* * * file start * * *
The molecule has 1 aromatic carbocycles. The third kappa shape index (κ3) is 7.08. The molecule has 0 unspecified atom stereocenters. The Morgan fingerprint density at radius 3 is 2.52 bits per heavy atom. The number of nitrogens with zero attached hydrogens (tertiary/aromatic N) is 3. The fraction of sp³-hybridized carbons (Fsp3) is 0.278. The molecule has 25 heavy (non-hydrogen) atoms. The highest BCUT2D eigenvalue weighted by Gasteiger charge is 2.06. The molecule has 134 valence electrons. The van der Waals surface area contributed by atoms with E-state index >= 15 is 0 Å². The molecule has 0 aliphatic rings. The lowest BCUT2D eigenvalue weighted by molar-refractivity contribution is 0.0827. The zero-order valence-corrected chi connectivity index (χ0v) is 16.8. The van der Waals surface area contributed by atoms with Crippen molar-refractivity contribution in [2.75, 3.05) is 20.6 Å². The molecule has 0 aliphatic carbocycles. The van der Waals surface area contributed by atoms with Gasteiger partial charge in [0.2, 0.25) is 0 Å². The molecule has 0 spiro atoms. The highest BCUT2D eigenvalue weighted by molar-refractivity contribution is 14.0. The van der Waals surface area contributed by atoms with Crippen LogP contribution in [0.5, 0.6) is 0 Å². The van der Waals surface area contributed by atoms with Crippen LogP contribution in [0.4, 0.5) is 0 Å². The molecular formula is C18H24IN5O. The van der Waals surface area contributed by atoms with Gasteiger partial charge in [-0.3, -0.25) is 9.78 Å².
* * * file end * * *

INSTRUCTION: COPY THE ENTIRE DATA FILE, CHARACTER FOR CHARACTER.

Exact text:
The molecule has 1 aromatic carbocycles. The third kappa shape index (κ3) is 7.08. The molecule has 0 unspecified atom stereocenters. The Morgan fingerprint density at radius 3 is 2.52 bits per heavy atom. The number of nitrogens with zero attached hydrogens (tertiary/aromatic N) is 3. The fraction of sp³-hybridized carbons (Fsp3) is 0.278. The molecule has 25 heavy (non-hydrogen) atoms. The highest BCUT2D eigenvalue weighted by Gasteiger charge is 2.06. The molecule has 134 valence electrons. The van der Waals surface area contributed by atoms with E-state index >= 15 is 0 Å². The molecule has 0 aliphatic rings. The lowest BCUT2D eigenvalue weighted by molar-refractivity contribution is 0.0827. The zero-order valence-corrected chi connectivity index (χ0v) is 16.8. The van der Waals surface area contributed by atoms with Crippen molar-refractivity contribution in [2.75, 3.05) is 20.6 Å². The molecule has 0 aliphatic carbocycles. The van der Waals surface area contributed by atoms with Gasteiger partial charge in [0.2, 0.25) is 0 Å². The molecule has 0 spiro atoms. The highest BCUT2D eigenvalue weighted by molar-refractivity contribution is 14.0. The van der Waals surface area contributed by atoms with Crippen LogP contribution in [0.5, 0.6) is 0 Å². The van der Waals surface area contributed by atoms with Crippen LogP contribution in [0.4, 0.5) is 0 Å². The molecular formula is C18H24IN5O. The van der Waals surface area contributed by atoms with Gasteiger partial charge in [-0.3, -0.25) is 9.78 Å².